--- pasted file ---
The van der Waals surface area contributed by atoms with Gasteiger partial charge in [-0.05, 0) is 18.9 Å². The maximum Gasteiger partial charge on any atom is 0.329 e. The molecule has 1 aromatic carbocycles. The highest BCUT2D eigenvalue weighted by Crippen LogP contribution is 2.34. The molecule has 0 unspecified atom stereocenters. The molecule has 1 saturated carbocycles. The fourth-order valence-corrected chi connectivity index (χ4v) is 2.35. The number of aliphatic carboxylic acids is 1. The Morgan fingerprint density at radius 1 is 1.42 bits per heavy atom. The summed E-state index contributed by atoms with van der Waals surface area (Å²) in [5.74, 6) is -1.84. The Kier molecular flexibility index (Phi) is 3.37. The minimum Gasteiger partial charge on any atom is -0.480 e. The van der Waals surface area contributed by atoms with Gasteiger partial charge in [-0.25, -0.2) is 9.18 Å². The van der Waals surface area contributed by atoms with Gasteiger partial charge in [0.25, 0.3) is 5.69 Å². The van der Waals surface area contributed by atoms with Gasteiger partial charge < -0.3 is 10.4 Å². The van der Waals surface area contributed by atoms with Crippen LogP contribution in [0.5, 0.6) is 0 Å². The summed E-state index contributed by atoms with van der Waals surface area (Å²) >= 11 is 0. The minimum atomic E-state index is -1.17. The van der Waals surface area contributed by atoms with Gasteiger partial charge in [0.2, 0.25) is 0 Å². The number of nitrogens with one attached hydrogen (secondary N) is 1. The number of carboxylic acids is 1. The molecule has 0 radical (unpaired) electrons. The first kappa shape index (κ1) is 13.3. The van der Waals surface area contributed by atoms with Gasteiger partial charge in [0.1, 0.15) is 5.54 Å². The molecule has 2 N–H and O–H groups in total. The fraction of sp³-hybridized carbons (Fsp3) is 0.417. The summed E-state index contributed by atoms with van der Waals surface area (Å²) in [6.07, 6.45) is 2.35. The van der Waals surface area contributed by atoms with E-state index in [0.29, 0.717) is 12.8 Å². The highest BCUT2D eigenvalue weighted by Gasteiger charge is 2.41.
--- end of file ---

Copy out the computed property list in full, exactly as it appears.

The van der Waals surface area contributed by atoms with Gasteiger partial charge in [-0.05, 0) is 18.9 Å². The maximum Gasteiger partial charge on any atom is 0.329 e. The molecule has 1 aromatic carbocycles. The highest BCUT2D eigenvalue weighted by Crippen LogP contribution is 2.34. The molecule has 0 unspecified atom stereocenters. The molecule has 1 saturated carbocycles. The fourth-order valence-corrected chi connectivity index (χ4v) is 2.35. The number of aliphatic carboxylic acids is 1. The Morgan fingerprint density at radius 1 is 1.42 bits per heavy atom. The summed E-state index contributed by atoms with van der Waals surface area (Å²) in [5.74, 6) is -1.84. The Kier molecular flexibility index (Phi) is 3.37. The minimum Gasteiger partial charge on any atom is -0.480 e. The van der Waals surface area contributed by atoms with Gasteiger partial charge in [-0.25, -0.2) is 9.18 Å². The van der Waals surface area contributed by atoms with Gasteiger partial charge in [0.25, 0.3) is 5.69 Å². The van der Waals surface area contributed by atoms with Gasteiger partial charge < -0.3 is 10.4 Å². The van der Waals surface area contributed by atoms with Crippen LogP contribution in [0.5, 0.6) is 0 Å². The summed E-state index contributed by atoms with van der Waals surface area (Å²) >= 11 is 0. The minimum atomic E-state index is -1.17. The van der Waals surface area contributed by atoms with Gasteiger partial charge in [0.2, 0.25) is 0 Å². The number of nitrogens with one attached hydrogen (secondary N) is 1. The number of carboxylic acids is 1. The molecule has 0 radical (unpaired) electrons. The first kappa shape index (κ1) is 13.3. The van der Waals surface area contributed by atoms with Gasteiger partial charge in [0.1, 0.15) is 5.54 Å². The molecule has 2 N–H and O–H groups in total. The fraction of sp³-hybridized carbons (Fsp3) is 0.417. The summed E-state index contributed by atoms with van der Waals surface area (Å²) in [6.07, 6.45) is 2.35. The van der Waals surface area contributed by atoms with E-state index in [0.29, 0.717) is 12.8 Å². The highest BCUT2D eigenvalue weighted by Gasteiger charge is 2.41.